(2) what further work his Department is undertaking on the choice of delivery options and roll-out plans for its vascular checks programme;
(3) pursuant to the answer to the hon. Member for North Norfolk of 12 February 2009, Official Report, column 2165W, on cardiovascular system: screening, whether his Department is monitoring the settings from which vascular checks are being commissioned in each primary care trust area; and if he will make a statement.
The Government are committed to raising awareness but will consider the exact timing in light of the progress of implementing NHS Health Checks so as not to raise expectations before they can be fully met.
The Department published “Putting prevention first—vascular checks: risk assessment and management—next steps guidance for primary care trusts” on vascular checks in November 2008. It states that:
‘It is important that PCTs devise and use a model (of delivery) that is best suited to their population and that when doing so they consider tackling health inequalities that exist within their area’.
A copy of this document has been placed in the Library.
To ensure that the NHS Health Check programme is accessible to all those eligible, and to help reduce health inequalities, it has been designed so that the basic risk assessment and management components are suitable to be undertaken in a variety of settings, for example pharmacies and community centres as well as general practitioner (GP) practices. This means that people who are not in touch regularly with formal health care, particularly GP services, will be encouraged to access the checks at convenient locations and times. In addition to the guidance which the Department has already issued to primary care trusts (PCTs), it has been working with PCTs, through the Learning Network hosted by NHS Improvement, to help ensure that the experience and learning of developing and implementing different delivery models for the checks is shared across the country. The evaluation will consider the contribution that different providers of NHS Health Checks make to the delivery of the programme.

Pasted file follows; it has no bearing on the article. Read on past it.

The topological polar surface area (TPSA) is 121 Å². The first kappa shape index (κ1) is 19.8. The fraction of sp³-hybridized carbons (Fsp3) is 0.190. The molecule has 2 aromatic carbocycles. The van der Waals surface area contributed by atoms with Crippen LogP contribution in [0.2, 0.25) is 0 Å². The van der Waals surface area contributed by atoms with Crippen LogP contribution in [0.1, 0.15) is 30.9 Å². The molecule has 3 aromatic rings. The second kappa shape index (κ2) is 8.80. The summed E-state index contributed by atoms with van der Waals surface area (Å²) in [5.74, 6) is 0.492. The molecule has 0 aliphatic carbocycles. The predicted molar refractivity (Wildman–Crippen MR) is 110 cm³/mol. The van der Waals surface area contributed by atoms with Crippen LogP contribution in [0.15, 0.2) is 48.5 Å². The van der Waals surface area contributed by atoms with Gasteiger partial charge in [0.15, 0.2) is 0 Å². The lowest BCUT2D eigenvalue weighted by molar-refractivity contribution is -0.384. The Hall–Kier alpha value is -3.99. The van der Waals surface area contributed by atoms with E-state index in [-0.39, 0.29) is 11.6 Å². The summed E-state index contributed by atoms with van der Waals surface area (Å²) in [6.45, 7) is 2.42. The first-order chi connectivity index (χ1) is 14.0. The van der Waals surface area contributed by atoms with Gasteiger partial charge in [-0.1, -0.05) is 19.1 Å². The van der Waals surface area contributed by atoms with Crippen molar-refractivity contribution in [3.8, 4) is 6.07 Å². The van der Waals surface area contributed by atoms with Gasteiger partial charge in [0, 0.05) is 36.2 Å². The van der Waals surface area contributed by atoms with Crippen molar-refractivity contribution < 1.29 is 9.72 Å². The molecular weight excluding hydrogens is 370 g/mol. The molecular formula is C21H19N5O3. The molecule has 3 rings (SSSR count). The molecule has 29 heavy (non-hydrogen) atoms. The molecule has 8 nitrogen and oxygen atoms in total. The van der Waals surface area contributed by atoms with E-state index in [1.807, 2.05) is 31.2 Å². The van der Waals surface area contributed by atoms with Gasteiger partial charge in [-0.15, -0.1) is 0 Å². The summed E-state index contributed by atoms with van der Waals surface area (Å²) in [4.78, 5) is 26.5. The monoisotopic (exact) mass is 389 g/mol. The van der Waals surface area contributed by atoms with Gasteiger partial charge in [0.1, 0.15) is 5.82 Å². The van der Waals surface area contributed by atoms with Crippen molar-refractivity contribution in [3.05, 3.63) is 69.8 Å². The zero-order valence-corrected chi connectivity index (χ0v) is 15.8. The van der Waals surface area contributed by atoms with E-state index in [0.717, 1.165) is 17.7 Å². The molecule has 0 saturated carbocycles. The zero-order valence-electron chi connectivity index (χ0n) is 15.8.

The NHS Health Check impact assessment, a copy of has been which placed in the Library, breaks down the costs of the check into two main areas: costs of the personnel who perform the assessments and costs of various testing procedures. This information could be used, with local data, to estimate the cost of providing the NHS Health Check in various settings and by different personnel.
A qualitative research project was commissioned by the Central Office of Information on behalf of the Department in October 2008 to consider the motivations and barriers to taking up an invitation to a check among higher risk groups. The primary purpose of this research was to help inform the development of the communications materials to support the NHS Health Check programme.
General practice has a central role to play in delivering the NHS Health Check programme. This is because the patient record held by the general practitioners (GPs) will be the repository of all information generated by the NHS Heath Check and also GP surgeries have always been regarded as one of the principal settings for delivery of these health checks. However, some people prefer to access these types of services in different settings for reasons of convenience and so the check has designed so that it is suitable to be undertaken in a variety of settings, for example pharmacies and community centres as well as GP practices.